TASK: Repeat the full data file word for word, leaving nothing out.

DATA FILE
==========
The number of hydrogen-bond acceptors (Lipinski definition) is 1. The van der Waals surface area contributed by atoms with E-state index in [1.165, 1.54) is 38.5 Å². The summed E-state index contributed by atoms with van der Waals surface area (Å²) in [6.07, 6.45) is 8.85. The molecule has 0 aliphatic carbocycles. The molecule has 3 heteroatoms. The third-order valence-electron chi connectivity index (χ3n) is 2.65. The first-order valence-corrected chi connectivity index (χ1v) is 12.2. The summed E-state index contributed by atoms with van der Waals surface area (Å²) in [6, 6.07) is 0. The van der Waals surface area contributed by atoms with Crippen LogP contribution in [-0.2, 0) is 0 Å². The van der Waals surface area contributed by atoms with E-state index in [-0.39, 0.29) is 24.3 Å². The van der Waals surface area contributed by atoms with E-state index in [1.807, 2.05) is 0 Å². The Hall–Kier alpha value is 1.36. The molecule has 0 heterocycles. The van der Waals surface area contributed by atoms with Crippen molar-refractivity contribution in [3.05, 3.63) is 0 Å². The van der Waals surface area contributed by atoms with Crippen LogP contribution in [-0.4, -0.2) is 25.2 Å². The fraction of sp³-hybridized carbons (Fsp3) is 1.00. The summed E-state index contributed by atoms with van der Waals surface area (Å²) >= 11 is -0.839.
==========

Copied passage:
The number of hydrogen-bond acceptors (Lipinski definition) is 1. The van der Waals surface area contributed by atoms with E-state index in [1.165, 1.54) is 38.5 Å². The summed E-state index contributed by atoms with van der Waals surface area (Å²) in [6.07, 6.45) is 8.85. The molecule has 0 aliphatic carbocycles. The molecule has 3 heteroatoms. The third-order valence-electron chi connectivity index (χ3n) is 2.65. The first-order valence-corrected chi connectivity index (χ1v) is 12.2. The summed E-state index contributed by atoms with van der Waals surface area (Å²) in [6, 6.07) is 0. The van der Waals surface area contributed by atoms with Crippen LogP contribution in [-0.2, 0) is 0 Å². The van der Waals surface area contributed by atoms with E-state index in [-0.39, 0.29) is 24.3 Å². The van der Waals surface area contributed by atoms with E-state index in [1.807, 2.05) is 0 Å². The Hall–Kier alpha value is 1.36. The molecule has 0 heterocycles. The van der Waals surface area contributed by atoms with Crippen molar-refractivity contribution in [3.05, 3.63) is 0 Å². The van der Waals surface area contributed by atoms with Crippen LogP contribution in [-0.4, -0.2) is 25.2 Å². The fraction of sp³-hybridized carbons (Fsp3) is 1.00. The summed E-state index contributed by atoms with van der Waals surface area (Å²) >= 11 is -0.839.